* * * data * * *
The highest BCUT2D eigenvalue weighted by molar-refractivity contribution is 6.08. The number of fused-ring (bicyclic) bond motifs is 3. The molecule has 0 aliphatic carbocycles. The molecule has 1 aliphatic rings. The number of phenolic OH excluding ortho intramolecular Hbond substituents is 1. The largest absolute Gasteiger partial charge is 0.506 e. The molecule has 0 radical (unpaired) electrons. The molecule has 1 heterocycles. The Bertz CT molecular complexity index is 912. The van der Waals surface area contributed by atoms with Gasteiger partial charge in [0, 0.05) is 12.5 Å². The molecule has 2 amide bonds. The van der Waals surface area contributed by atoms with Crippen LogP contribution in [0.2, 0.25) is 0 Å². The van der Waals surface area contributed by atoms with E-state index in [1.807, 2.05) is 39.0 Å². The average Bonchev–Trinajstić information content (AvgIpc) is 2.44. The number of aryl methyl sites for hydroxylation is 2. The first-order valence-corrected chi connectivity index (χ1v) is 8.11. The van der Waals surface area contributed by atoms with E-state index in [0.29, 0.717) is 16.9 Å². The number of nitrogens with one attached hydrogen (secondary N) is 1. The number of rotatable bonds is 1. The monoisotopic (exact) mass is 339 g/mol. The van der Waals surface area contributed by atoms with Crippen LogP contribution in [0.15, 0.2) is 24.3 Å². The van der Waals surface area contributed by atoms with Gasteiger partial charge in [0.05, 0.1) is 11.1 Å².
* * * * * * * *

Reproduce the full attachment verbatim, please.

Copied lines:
The highest BCUT2D eigenvalue weighted by molar-refractivity contribution is 6.08. The number of fused-ring (bicyclic) bond motifs is 3. The molecule has 0 aliphatic carbocycles. The molecule has 1 aliphatic rings. The number of phenolic OH excluding ortho intramolecular Hbond substituents is 1. The largest absolute Gasteiger partial charge is 0.506 e. The molecule has 0 radical (unpaired) electrons. The molecule has 1 heterocycles. The Bertz CT molecular complexity index is 912. The van der Waals surface area contributed by atoms with Gasteiger partial charge in [0, 0.05) is 12.5 Å². The molecule has 2 amide bonds. The van der Waals surface area contributed by atoms with Crippen LogP contribution in [0.2, 0.25) is 0 Å². The van der Waals surface area contributed by atoms with E-state index in [1.807, 2.05) is 39.0 Å². The average Bonchev–Trinajstić information content (AvgIpc) is 2.44. The number of aryl methyl sites for hydroxylation is 2. The first-order valence-corrected chi connectivity index (χ1v) is 8.11. The van der Waals surface area contributed by atoms with E-state index in [0.29, 0.717) is 16.9 Å². The number of nitrogens with one attached hydrogen (secondary N) is 1. The number of rotatable bonds is 1. The monoisotopic (exact) mass is 339 g/mol. The van der Waals surface area contributed by atoms with Crippen LogP contribution in [0.15, 0.2) is 24.3 Å². The van der Waals surface area contributed by atoms with Gasteiger partial charge in [0.05, 0.1) is 11.1 Å².